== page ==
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How old is your dog?

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What’s better than puppies? That’s right: your own puppy. So, what do you need to know before you take the plunge into pet parenthood?

0-2 months
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0-2 months

Welcome to the world little one. It’s all grow-grow-grow for your puppy right now, so there’s many things to prepare.

2-3 months
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2-3 months

Your puppy is ready to come home and turn your world upside down. It’s time to put your preparation into practice – and remember to take it all in!

3-6 months
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3-6 months

You’re entering a period of immense growth, lots of learning and new adventures. Bring on the play date with the big wide world!

6-12 months
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6-12 months

Your fur-baby is nearing adulthood. Can you see their grown self coming through? Sigh…they grow up so fast, don’t they?

12-18 months
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12-18 months

Your puppy has turned one and they might not be so little anymore. Make sure to book their first annual check-up.

18 months - 3 years
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18 months - 3 years

Your dog is one an established family member now. Enjoy who they have become and the bond you now share at this special stage.

3 - 8 years
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3 - 8 years

Your dog is a full-grown adult now. They understand where their place is in your home and the wider world.

8+ years
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8+ years

Just like many senior citizens, senior dogs have some extra needs. Learn to look after your best friend and support their health as they grow older.

Why do Dogs Lick their Paws

Dr Kate Mornement - Pet Behaviourist profile picture

Dr Kate Mornement - Pet Behaviourist

PhD in Companion Animal Behaviour, BSc(Hons) in Zoology

Dr Kate Mornement is an Applied Animal Behaviourist, Consultant and Educator to pet parents, industry, government and media. She has a PhD which focused on companion animal behaviour from Monash University and a Bachelor of Science with Honours in Zoology (Animal Behaviour) from La Trobe University.

Paw licking is a common problem in dogs but excessive paw licking can indicate a problem which should be addressed.

Why do dogs lick their paws?

Dogs lick their paws for a number of reasons.

  • Their paws could be wet or dirty or they may be sore or itchy.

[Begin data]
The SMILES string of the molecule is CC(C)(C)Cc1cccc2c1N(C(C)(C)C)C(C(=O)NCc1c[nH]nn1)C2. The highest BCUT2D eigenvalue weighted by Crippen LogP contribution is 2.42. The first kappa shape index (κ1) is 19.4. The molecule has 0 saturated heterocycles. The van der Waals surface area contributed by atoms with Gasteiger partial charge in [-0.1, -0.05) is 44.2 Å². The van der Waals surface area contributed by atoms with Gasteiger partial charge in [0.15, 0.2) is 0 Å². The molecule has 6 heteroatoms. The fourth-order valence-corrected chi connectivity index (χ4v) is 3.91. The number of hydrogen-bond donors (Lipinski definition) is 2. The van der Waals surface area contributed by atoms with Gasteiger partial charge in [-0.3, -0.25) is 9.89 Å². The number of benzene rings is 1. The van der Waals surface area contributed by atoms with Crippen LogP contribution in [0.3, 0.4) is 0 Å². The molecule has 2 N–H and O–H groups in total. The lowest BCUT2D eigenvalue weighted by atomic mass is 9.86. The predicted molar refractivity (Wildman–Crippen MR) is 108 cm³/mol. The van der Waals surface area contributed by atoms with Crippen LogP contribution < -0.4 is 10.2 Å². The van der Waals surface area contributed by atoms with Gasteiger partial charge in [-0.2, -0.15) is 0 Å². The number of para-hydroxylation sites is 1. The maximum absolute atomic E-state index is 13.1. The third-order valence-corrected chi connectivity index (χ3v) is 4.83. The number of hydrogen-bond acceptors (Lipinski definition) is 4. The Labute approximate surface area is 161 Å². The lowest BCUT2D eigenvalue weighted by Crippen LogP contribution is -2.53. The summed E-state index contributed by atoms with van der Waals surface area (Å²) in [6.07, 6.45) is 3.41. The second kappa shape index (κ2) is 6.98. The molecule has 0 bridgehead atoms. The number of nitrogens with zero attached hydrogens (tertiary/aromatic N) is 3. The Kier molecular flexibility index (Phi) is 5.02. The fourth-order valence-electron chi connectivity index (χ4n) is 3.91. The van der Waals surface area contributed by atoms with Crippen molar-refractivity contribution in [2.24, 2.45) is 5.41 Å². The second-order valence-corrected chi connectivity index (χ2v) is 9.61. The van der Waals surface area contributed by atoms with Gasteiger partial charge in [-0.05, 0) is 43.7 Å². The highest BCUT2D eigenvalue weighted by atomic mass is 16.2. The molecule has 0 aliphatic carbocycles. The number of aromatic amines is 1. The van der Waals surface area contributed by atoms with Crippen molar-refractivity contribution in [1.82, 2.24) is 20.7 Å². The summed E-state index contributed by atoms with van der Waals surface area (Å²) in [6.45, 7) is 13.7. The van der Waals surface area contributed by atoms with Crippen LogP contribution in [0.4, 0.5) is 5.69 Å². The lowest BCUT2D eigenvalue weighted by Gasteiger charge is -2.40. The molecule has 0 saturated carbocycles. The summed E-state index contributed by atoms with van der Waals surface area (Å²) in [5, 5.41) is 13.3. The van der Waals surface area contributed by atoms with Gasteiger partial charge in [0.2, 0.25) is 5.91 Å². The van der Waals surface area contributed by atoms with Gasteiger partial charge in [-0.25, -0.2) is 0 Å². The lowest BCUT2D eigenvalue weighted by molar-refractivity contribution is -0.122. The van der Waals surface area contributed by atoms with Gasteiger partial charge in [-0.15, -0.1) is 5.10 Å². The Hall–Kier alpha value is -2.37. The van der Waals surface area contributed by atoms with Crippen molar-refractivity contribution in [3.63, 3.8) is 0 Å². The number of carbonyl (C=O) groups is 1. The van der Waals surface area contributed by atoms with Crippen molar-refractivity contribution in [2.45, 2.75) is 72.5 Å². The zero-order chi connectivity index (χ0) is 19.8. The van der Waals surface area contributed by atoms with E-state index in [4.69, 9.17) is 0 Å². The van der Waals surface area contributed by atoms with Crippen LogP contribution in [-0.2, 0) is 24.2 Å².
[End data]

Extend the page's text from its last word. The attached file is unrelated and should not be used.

• Immune and dietary issues such as allergies to pollens, grasses or certain types of food can cause paws to itch, as can parasites.
  • Sometimes, a foreign object like a grass seed or splinter may be lodged in or between the paw pads. Hairy dogs with fur between their toes can get mud stuck in their paws which can cause pain and irritation.

Yeast and bacteria can grow in-between the toes when the area stays warm and moist. This can cause the paws to become itchy, sore and smelly. Dogs might also lick their paw if they’ve sustained an injury to the area. Sometimes this can lead to a lick granuloma where the dog constantly licks the area causing an open sore on the skin.

Stress and anxiety can also cause dogs to lick their paws excessively. In this context the behaviour is self-calming as it can provide temporary relief or distraction from stress and anxiety, much like fingernail biting does for people.

How to tell if your dog’s paw-licking is a problem?

Occasional paw licking is a normal behaviour and commonly occurs when a dog’s paws are wet or shortly after eating a meal. It’s when the licking becomes excessive that it could indicate a problem.

Healthy paws look normal and don’t appear red and aren’t itchy or smelly.

Things to look for that indicate your dog’s paw-licking needs further investigation by your vet include: redness and inflammation; loss of fur; an unpleasant odour; discolouration of the fur on the paws; the presence of parasites; lameness and; the interference of their normal, healthy behaviour and activities. Pain or withdrawal when you touch your dog’s paw also indicates there’s something wrong.

How to treat paw-licking

Paw-licking is best treated by addressing the underlying cause. This is best done under the guidance of your veterinarian as paw-licking can worsen if not treated effectively.

Keeping your dog’s paws clean & dry and regularly inspecting them for signs of irritation or inflammation can help to ensure you identify and address any issues quickly, to avoid further discomfort for your dog.

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